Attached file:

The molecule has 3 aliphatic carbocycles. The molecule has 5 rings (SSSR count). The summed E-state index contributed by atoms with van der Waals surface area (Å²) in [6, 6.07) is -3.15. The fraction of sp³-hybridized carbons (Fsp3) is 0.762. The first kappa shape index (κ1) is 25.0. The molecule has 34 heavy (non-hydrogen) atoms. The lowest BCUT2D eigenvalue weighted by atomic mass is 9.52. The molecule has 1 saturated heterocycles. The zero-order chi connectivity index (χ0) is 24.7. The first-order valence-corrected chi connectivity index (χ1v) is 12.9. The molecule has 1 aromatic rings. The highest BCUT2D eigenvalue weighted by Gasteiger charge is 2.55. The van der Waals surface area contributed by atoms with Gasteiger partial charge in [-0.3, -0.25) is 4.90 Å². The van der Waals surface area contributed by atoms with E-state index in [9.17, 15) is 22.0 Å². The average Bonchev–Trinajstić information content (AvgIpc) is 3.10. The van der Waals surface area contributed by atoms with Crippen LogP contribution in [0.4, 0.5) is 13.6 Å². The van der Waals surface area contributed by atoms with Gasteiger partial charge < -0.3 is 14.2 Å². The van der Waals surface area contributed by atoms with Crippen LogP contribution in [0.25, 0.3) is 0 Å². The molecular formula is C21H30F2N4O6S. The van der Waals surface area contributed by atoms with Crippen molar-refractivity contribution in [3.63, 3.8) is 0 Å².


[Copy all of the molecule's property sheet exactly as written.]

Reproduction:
The molecule has 3 aliphatic carbocycles. The molecule has 5 rings (SSSR count). The summed E-state index contributed by atoms with van der Waals surface area (Å²) in [6, 6.07) is -3.15. The fraction of sp³-hybridized carbons (Fsp3) is 0.762. The first kappa shape index (κ1) is 25.0. The molecule has 34 heavy (non-hydrogen) atoms. The lowest BCUT2D eigenvalue weighted by atomic mass is 9.52. The molecule has 1 saturated heterocycles. The zero-order chi connectivity index (χ0) is 24.7. The first-order valence-corrected chi connectivity index (χ1v) is 12.9. The molecule has 1 aromatic rings. The highest BCUT2D eigenvalue weighted by Gasteiger charge is 2.55. The van der Waals surface area contributed by atoms with Gasteiger partial charge in [-0.3, -0.25) is 4.90 Å². The van der Waals surface area contributed by atoms with E-state index in [9.17, 15) is 22.0 Å². The average Bonchev–Trinajstić information content (AvgIpc) is 3.10. The van der Waals surface area contributed by atoms with Crippen LogP contribution in [0.4, 0.5) is 13.6 Å². The van der Waals surface area contributed by atoms with Gasteiger partial charge < -0.3 is 14.2 Å². The van der Waals surface area contributed by atoms with Crippen LogP contribution in [0.25, 0.3) is 0 Å². The molecular formula is C21H30F2N4O6S. The van der Waals surface area contributed by atoms with Crippen molar-refractivity contribution in [3.63, 3.8) is 0 Å².